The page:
Profile - How I Get Clients To Pay On Time
An Upfront Approach Nets Results From Customers
A recent survey by firm Rocket Lawyer found that one out of every four small-business owners is struggling to collect on-time payments from customers. Even more troubling, data showed that 43% of small businesses have customers who are at least 90 days late on their payments. Can anything be done to reverse the trend?
Sharon Brill, president of Virginia-based distributor Raelyn Marketing Promotions (asi/303873), thinks she has a winning receivables formula and she has the track record to prove it. "We have been in the business since 1991 and our debt ratio is 0%," she says. "We have written off less than $1,000 in 21 years."
So how does Raelyn Marketing – a two-person shop – do it? "We try to get the majority of our costs from an order upfront," Brill says. "It's kind of a test for the customer and that gives you an idea if they'll be able to pay on time. You also have to be careful about who you're doing business with and do some work in advance of a sale."
Here, Brill outlines her no-nonsense approach to getting clients to pay on time, offering tips for different stages of collections.
Q: Is there anything you do before taking on a customer to protect your company against late payments?
A: We state our terms upfront and insist on a 50% deposit on the first order. We don't care if it's a public company or a one-man show, we get the deposit. Also, we keep up with the media to be sure a prospective customer has not filed for bankruptcy or been in the news with financial troubles.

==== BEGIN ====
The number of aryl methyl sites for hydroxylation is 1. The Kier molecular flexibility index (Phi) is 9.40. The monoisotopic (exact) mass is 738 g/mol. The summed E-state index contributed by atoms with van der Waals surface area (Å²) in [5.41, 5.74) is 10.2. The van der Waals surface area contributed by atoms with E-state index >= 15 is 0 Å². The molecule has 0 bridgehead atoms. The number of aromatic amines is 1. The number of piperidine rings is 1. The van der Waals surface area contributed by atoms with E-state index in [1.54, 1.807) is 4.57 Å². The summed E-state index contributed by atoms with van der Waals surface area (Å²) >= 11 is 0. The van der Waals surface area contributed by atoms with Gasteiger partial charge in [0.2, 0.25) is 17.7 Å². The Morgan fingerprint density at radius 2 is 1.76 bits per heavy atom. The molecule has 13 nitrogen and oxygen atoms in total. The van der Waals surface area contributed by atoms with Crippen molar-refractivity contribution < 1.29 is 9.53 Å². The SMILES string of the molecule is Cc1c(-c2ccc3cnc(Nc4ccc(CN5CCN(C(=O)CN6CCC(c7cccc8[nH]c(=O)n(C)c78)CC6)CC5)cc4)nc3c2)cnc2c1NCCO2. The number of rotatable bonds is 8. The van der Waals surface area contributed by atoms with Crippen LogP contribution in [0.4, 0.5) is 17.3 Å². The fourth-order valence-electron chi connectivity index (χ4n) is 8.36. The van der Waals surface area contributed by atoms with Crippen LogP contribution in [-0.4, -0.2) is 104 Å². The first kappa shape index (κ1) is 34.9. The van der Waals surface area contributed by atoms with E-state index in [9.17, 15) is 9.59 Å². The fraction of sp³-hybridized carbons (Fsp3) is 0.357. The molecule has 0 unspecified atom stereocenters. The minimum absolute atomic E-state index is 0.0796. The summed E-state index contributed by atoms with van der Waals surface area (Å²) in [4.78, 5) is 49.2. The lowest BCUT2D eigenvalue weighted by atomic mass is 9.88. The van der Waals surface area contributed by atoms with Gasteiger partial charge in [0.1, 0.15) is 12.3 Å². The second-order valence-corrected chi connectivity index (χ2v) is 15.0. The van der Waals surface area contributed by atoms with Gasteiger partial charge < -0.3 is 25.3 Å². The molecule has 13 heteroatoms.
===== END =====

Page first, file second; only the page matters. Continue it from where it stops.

Q: What specific policies do you have in place to get customers to pay on time?
A: We bill everything net-10, which seems to get us on top of our customers' payables file. If we don't receive payment within 30 days, we are on the phone inquiring why and get a date commitment of when we can expect payment.
Q: How do you overcome the fear of upsetting customers with the terms you offer?
A: We have been in this business since 1991 and have a 0% debt ratio. It doesn't do any good to take the order if you don't get paid, so we never waiver on our terms.
Q: What terms do you extend to new customers?
A: We make no secret of our terms. We ask new customers for a 50% deposit when the order is placed and we bill the balance net-10 after receipt of the order.
Q: Don't these new customers balk at upfront deposits?
A: If a prospective customer balks at our terms, we don't need them as a customer. Every company has a right to establish its own payment policies.
Q: You don't offer customers discounts or incentives to pay early. Why not?
A: We've never offered early-pay incentives. Why give away money that you've earned when you don't have to?
Q: When a customer is late on a payment, what steps do you take to ensure your company eventually gets paid?
A: We always ensure our customer is happy with the product before we invoice them. If a payment is late, our chief financial officer is on the phone and he's the best debt collector I know. He inquires if they've received the invoice and asks if there's any problem with it and then he gets a commitment of payment by a certain date. If payment is not received on that date, he's back on the phone much firmer and somehow shames the customer into paying.
Q: What advice do you have for distributors who have several clients that pay late?
A: Don't put up with it. Why deliver products if you have to fight to get paid? We raise prices on perpetually late-paying customers to make up for the hassle of collections and typically those customers wind up firing themselves, which is fine with us.